- The Washington Times - Sunday, March 21, 2004

The House Republican leadership wants the Senate to “stop making excuses” and pass the energy bill that has been stalled since last year.

Speaker J. Dennis Hastert, Illinois Republican, released a statement last week urging the Senate to move forward on the bill, saying it could produce jobs and stave off a looming energy crisis.

“There are storm clouds on the horizon, especially when it comes to higher energy prices. Gas prices are approaching two dollars a gallon. Natural gas prices are skyrocketing. And the electric grid needs serious work. All of these factors could derail our economy and cost jobs,” Mr. Hastert said.

The House and Senate energy committees last fall approved a comprehensive $31 billion spending bill, which includes research funding for alternative fuel sources, corporate tax incentives for pollution abatement and liability protection for producers of the MTBE fuel additive.

The bill has languished in the Senate over politics and bruised egos.

Senate Democrats felt snubbed after Sen. Pete V. Domenici, New Mexico Republican and chairman of the Energy and Natural Resources Committee, locked them out of conference negotiations with members of the House Energy and Commerce Committee.

Democrats want to pass portions of the more than 1,000-page bill to clear the way for debate on the more contentious language.

“Congress can accomplish a lot by legislating our nation’s energy problems in smaller bites, rather than trying to swallow whole a supersized energy bill,” said Sen. Jeff Bingaman, New Mexico Democrat and ranking member of the energy committee.

The bill has failed to pass twice.

Mr. Domenici, Minority Leader Tom Daschle, South Dakota Democrat, and Majority Leader Bill Frist, Tennessee Republican, worked out a stripped-down version of the bill last month, intending to get the $14 billion proposal to the floor for debate with as few amendments as possible. But that plan also was stymied.

“We have not had any discussions in the last couple of days. Our expectation is that when we come back from the next state work period that we will schedule the energy bill,” Mr. Daschle said before the Senate went into recess last week. It reconvenes today.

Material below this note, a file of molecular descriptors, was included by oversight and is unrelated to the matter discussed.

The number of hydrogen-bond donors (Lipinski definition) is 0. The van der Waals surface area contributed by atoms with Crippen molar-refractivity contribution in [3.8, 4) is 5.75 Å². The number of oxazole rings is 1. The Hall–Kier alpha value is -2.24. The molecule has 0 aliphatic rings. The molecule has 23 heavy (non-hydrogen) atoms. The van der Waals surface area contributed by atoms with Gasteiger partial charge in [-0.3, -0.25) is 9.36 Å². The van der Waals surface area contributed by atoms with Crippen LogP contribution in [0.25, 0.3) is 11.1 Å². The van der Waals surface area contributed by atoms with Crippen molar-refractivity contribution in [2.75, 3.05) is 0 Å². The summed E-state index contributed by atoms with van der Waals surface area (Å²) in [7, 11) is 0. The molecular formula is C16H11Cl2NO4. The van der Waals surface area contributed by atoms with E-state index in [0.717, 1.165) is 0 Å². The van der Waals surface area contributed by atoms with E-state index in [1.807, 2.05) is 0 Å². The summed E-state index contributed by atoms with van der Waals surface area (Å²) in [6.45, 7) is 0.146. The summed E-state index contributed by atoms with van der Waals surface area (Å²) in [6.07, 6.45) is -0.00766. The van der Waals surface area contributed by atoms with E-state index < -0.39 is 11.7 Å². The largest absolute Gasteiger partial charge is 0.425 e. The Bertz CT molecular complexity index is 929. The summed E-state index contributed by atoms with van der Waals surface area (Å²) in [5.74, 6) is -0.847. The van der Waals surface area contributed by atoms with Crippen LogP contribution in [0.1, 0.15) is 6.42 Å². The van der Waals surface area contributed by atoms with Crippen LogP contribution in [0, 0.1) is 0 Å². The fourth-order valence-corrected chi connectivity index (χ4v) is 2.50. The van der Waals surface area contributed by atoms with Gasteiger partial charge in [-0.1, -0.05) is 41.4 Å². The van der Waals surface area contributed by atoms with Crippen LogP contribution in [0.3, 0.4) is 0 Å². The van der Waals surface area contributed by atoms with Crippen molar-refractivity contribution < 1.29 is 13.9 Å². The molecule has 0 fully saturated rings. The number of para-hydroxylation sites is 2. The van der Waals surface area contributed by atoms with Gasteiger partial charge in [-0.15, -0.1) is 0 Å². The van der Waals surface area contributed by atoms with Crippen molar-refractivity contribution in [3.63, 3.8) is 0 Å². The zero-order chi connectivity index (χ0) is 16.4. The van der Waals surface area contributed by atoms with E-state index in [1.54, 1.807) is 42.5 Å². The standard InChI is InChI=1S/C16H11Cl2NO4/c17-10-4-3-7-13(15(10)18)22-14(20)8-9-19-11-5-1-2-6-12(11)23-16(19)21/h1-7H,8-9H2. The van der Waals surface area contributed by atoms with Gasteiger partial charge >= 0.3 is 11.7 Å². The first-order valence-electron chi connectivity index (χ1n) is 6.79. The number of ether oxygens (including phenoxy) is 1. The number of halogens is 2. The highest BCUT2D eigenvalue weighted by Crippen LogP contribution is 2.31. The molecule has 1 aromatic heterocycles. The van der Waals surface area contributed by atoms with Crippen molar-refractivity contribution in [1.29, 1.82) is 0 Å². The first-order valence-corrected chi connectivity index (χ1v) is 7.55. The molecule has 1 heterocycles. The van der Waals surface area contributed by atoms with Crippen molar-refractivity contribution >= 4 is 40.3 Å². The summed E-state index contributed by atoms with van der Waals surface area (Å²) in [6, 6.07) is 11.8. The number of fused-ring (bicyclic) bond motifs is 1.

Part of the delay on the energy bill is Mr. Daschle’s need to get the ethanol provisions passed in an election year. The provisions would please the thousands of corn growers in his home state and other Midwestern states.

The other part is a provision granting liability immunity on MTBE, or methy tertiary-butyl ether, a fuel additive that has been the target of civil lawsuits by environmentalists. Democrats view the provision as a corporate giveaway.

House Republicans say the bill will not pass without the MTBE language.

“This is a matter of a very delicate compromise with [provisions for] ethanol and MTBE liability. If Mr. Daschle wants to talk about ethanol, he need to pass this bill,” said a House Republican staffer.

Mr. Daschle is scrambling for two critical votes to get the bill to the floor.

“I think that we … made a major step forward in taking out all the MTBE liability immunity. I think that was by far the biggest stumbling block,” he said.

A spokesman for House Majority Leader Tom DeLay, Texas Republican, said the negotiating has gone on long enough and blamed the delay on special-interest politics.

“He should be able to rustle up a couple of colleagues so we can get this to the president’s desk,” spokesman Jonathan Grella said.

“Democrats are looking for excuses to oppose this bill so they don’t irritate their special interests in an election year,” he said.

Mr. Hastert made it clear that time is running out.

“It is time for the Senate Democratic minority, led by Senator Daschle and Senator Kerry, to halt their procedural gamesmanship and allow this bill to get a clean up or down vote,” he said.

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